17. Apparatus (16) according to claim 16, wherein the processing and control means (161) are also configured for determining the flow rate and/or the mass of the fuel flow entering or exiting the injector (14) on the basis of at least one value of the speed of sound in the fuel and at least one difference between a first pressure and a second pressure comprised in the fuel pressure signal, wherein the first pressure is detected at a time instant other than the time instant at which the second pressure is detected.

18. Apparatus (16,16') according to claim 16, wherein the measurement information comprises first and second fuel pressure signals, and wherein the processing and control means (161) are also configured for determining the flow rate and/or the mass of the fuel flow entering or exiting the injector (14) on the basis of at least one difference between said first and second pressure signals.

19. Apparatus (16,16') according to claim 18, wherein the processing and control means (161) are also configured for computing the mass of the fuel flow entering or exiting the injector (14) on the basis of a series of pressure differences determined within a time interval, wherein the beginning of said time interval coincides with a time instant at which the injector

(14) starts being energized or an injection cycle or an engine cycle begins, and wherein the end of said time interval coincides with a time instant at which the processing and control means

(161) detect an injection end event or an injection cycle or an engine cycle ends.

20. Apparatus (16,16') according to claim 18 or 19, wherein the processing and control means (161) are also configured for

- determining a value of the speed of sound in the fuel on the basis of the time trend of the first and second fuel pressure signals, and

- determining the flow rate and/or the mass of the fuel flow entering or exiting the injector (14) also on the basis of said value of the speed of sound.

21. Apparatus (16') according to claim 20, wherein the processing and control means (161) are also configured for

- determining at least one flow rate of a fuel flow being pumped by the injection pump (11) on the basis of the time trend of the pressures comprised in the first and second fuel pressure signals ,

- determining said at least one flow rate and/or mass of the fuel flow entering or exiting the injector (14) also on the basis of

• said at least one flow rate of the fuel flow being pumped by the injection pump (11),

• the time trend of the pressure inside the fuel rail (13), determined on the basis of the time trend of the first and/or second pressure signals, or comprised in a third pressure signal generated by a pressure sensor positioned in the fuel rail (13), and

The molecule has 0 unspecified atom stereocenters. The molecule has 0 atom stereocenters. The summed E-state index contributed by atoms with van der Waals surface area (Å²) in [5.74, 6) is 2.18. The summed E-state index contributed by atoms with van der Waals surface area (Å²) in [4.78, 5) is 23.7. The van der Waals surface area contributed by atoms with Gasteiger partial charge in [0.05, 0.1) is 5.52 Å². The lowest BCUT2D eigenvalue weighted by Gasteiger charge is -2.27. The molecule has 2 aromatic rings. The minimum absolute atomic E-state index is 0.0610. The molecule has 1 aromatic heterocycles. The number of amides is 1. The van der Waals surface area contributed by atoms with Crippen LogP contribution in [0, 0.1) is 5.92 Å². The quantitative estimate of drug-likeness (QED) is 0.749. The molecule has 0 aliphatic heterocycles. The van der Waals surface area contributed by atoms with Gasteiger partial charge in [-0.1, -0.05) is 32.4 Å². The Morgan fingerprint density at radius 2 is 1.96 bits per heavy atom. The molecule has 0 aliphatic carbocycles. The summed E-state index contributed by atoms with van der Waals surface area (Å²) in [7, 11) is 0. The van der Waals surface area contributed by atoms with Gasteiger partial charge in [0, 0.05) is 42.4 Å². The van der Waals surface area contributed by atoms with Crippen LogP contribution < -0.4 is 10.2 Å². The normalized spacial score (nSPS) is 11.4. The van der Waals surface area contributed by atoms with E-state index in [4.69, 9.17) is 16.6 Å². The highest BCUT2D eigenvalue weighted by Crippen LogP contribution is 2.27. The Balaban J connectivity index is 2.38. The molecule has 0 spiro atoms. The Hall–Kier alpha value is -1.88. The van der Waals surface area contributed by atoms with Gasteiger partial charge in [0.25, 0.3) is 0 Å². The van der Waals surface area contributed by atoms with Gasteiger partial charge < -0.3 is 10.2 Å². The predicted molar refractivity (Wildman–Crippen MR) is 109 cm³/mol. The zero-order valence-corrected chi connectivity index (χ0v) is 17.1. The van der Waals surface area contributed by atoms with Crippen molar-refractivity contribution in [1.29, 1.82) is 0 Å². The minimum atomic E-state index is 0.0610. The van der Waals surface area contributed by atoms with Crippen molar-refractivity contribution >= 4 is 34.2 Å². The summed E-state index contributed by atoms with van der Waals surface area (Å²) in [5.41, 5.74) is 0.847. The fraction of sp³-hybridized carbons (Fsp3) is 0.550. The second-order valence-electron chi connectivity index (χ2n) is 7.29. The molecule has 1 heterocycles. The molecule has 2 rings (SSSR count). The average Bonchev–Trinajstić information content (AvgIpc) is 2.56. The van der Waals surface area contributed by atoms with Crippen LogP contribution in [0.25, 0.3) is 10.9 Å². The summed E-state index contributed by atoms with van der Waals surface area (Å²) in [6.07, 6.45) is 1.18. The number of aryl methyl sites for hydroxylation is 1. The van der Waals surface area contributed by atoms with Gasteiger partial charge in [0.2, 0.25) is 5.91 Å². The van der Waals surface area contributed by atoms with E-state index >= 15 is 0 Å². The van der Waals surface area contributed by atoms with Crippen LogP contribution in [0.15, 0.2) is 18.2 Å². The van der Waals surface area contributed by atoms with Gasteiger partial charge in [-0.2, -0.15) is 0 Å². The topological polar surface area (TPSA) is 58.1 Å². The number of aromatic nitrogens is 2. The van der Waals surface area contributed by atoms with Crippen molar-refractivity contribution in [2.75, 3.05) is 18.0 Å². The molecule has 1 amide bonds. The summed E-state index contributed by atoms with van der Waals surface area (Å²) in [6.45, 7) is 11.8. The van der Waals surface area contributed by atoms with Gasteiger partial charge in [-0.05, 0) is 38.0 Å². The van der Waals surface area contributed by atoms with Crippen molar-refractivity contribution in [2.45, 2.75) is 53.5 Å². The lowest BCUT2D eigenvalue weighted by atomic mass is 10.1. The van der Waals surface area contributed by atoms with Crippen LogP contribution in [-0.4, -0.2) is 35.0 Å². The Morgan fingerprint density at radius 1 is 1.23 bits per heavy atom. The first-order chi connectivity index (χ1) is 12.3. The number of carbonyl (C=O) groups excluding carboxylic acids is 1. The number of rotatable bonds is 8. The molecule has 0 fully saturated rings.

• the inner volume of said fuel rail (13) .

22. Apparatus ( 16, 16 ' , 16 ' ' ) according to any one of claims 16 to 21, wherein the processing and control means (161) are also configured for

- determining a pressure (Praii*) in the fuel rail (13) on the basis of the time trend of at least one of the fuel pressure signals, or on the basis of a third pressure signal generated by a pressure sensor positioned in the fuel rail (13), and

- generating a control signal {dutycyclePCv) on the basis of said pressure {praii*) , wherein said control signal {dutycyclepcv) can actuate pressure control means (15,17) in such a way as to keep the pressure in the fuel rail (13) close to a nominal pressure value (pnom) ·

23. Apparatus (16') according to claims 21 and 22, wherein the processing and control means (161) are also configured for

- determining at least one flow rate of a fuel flow through the pressure control means (15) on the basis of the control signal {dutycyclepcv) , or detecting said at least one flow rate by means of the acquisition means (163) by acquiring a measurement from a mass flow meter,

- determining said at least one flow rate and/or mass of the fuel flow entering or exiting the injector (14) also on the basis of said flow rate of the fuel flow through the pressure control means (15) .

24. Apparatus (16,16') according to any one of claims 15 to 23, wherein the measurement information comprises also a fuel temperature signal, and wherein the processing and control means (161) are also configured for

- determining, on the basis of the fuel temperature signal, a value of the speed of sound in the fuel, and

- determining the flow rate and/or the mass of the fuel flow entering or exiting the injector (14) also on the basis of said value of the speed of sound.

25. Method for controlling the quantity of fuel injected into an internal combustion engine, characterized in that it comprises

a. an acquisition phase, wherein at least one property of a fuel flow entering or exiting an injector (14) is detected through sensor means (2,2',2'')A

b. a computation phase, wherein the computing means (161) compute at least one flow rate and/or mass of said fuel flow on the basis of said at least one detected property, and error information on the basis of at least

- reference information determined on the basis of a flow rate or a mass [Minj) of fuel to be injected into the engine,